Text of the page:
7 Risk Factors of DVT and Ways Prevent Them – The Uplift News

7 Risk Factors of DVT and Ways Prevent Them

Deep vein thrombosis or DVT occurs due to the formation of blood clots in the veins, usually in the legs. In certain cases, the blood clot can affect a vein in the pelvic region as well. This disease is a serious condition that requires urgent treatment since complications can develop quickly within a month. Here are some of the common risk factors of DVT and ways to prevent them.

  1. Inactivity
    Prolonged sedentary lifestyle or inactivity is one of the major causes of DVT. Being inactive for long periods can cause blood to build up in the pelvic area and the lower limbs. This can slow down the blood flow, especially in the legs. This further increases the risk of developing clots. One way to prevent this is to exercise regularly. Physical therapy involving the legs and pelvic areas can be useful, for those unable to exercise due to mobility issues
  2. Surgery or injury
    Surgery or injury can cause serious vein damage. The use of general anesthetics can widen the veins increasing the chances of blood pooling and clotting. Consult a doctor to understand what precautions can be taken to avoid this and prevent the risk of deep vein thrombosis.
  3. Birth control medications
    These are hormone-based medications. Those who are undergoing hormone replacement therapy are also at a high risk of DVT. Blood clotting and deep vein thrombosis are often the side effects of these medications. It is advisable to consult a physician to understand how this side effect can be prevented.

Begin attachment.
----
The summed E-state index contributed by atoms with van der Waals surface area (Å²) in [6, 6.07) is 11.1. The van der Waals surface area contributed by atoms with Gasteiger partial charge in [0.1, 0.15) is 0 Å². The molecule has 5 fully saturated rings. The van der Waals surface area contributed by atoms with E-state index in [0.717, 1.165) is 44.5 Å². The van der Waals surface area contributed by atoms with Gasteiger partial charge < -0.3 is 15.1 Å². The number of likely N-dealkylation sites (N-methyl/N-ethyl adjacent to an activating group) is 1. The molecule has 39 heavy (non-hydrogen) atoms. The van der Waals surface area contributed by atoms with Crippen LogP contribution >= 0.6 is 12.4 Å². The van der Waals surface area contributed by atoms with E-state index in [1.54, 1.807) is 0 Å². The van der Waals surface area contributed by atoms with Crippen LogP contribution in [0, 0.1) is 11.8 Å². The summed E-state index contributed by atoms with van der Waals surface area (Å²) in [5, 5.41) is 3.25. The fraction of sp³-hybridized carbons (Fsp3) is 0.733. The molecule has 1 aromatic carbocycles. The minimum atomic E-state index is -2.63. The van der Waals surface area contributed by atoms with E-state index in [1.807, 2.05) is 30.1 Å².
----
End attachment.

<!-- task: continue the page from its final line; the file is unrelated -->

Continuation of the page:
4. Cancer
    Breast cancer, colon cancer, and pancreatic cancer have been linked with deep vein thrombosis. Certain forms of cancer procedures and therapies also increase the risk of DVT. Chemotherapy, surgery, and the use of central venous catheter have been known to cause deep vein thrombosis. While these risk factors cannot be avoided, consult with a medical expert as to how to avoid any blood clots from progressing into DVT.
  5. Pregnancy
    With the fetus developing inside the uterus, the pressure on the veins of the pelvis and legs increases overtime during pregnancy. The risk of DVT is higher until six weeks after delivery. Women who have genetic blood disorder like hereditary antithrombin disorder are at a higher risk. A gynecologist will be able to provide assistance in the prevention of DVT during pregnancy.
  6. IBD
    People with irritable bowel syndrome or disorder have a higher chance of deep vein thrombosis. Those who have frequent IBD flare-ups are at a higher risk. A doctor can recommend long-term anticoagulation therapy to lower the risk of DVT.
  7. Varicose veins
    The veins become enlarged and misshapen. There are no health hazards associated with varicose veins. However, the risk of DVT still persists. It can be easily prevented by getting timely treatment for varicose veins.

Dorothy Boyd

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